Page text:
What Happened At Skoll? And What’s Next?
Upon arriving in Oxford two weeks ago for my 2nd Skoll World Forum, I immediately remembered why I was there: I was joining 1,000 carefully selected leaders from around the world for three days of intense brainstorming, talks, and stimulating conversations - often over great food and English beer. Every time I struck up a conversation it was with somebody who had started a business, created an amazing NGO or social enterprise, or had published something I had read.
For example, over a pint, I learned from Susan Burns, who founded the Global Footprint Network, how her organization measures ecological footprints --from those of an individual person up to entire countries-- and whose data is now starting to be used in evaluating stock values. I also met and heard from leaders of major global companies such as The Body Shop and Starbucks, on how they are increasingly implementing “Sustainable Global Supply Chains” driven by “ESG” (Environmental, Social, and Governance) indicators used to evaluate corporate behavior. Leaving all the jargon aside, what most struck me about this year’s Skoll World Forum was the growing consensus among private-, social-, and government-sector leaders that the global challenges we face must be tackled together, and that fundamental change in how we conduct or lives and do business is inevitable. In some cases, this change is already under way.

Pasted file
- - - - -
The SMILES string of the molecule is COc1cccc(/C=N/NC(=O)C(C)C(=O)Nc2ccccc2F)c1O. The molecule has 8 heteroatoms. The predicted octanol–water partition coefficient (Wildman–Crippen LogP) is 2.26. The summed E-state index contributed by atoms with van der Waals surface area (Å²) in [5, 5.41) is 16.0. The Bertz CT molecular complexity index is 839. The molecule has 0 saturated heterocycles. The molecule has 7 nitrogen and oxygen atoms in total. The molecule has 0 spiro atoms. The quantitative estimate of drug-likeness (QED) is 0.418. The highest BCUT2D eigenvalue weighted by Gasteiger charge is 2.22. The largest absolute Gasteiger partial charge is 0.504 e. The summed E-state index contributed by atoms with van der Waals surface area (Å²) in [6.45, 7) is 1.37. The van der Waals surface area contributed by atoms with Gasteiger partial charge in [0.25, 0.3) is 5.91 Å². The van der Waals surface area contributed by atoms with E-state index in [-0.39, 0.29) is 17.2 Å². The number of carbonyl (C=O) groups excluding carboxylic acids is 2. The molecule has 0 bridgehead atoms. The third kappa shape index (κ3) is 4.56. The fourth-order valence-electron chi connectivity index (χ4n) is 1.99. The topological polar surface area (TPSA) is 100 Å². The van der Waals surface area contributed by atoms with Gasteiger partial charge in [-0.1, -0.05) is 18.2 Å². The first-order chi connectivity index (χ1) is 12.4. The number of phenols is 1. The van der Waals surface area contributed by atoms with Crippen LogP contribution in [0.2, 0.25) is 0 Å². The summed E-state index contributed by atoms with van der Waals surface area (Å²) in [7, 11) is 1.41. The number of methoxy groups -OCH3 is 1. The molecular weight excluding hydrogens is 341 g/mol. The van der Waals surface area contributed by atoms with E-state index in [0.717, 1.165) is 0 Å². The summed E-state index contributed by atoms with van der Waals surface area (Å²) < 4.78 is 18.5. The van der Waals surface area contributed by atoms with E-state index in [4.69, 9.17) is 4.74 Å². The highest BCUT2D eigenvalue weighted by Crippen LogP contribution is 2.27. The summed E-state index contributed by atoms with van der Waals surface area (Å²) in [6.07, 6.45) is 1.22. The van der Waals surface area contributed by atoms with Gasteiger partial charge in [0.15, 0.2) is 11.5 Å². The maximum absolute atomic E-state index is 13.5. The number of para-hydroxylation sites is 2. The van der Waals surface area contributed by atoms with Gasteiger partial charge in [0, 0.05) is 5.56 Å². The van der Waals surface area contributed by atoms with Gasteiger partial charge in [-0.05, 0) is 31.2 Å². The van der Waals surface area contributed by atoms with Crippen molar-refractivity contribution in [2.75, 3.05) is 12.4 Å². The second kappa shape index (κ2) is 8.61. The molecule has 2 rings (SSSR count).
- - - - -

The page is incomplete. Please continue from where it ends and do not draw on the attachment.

In this context, my chats with many potential partners about the Melton Foundation and our global citizenship mission led to many longer conversations: our network of talented fellows who collaborate across boundaries to address our shared global challenges was genuinely interesting and relevant to many people I met. I write this as I look at the big pile of business cards I’m going through as I follow up with the people I met. Some have already contacted me and others will be hearing from me soon on how we can tackle global challenges together.
Stay tuned! And in the meantime, check out this video that Skoll recorded of delegates: 50 People 1 Question.
There are no comments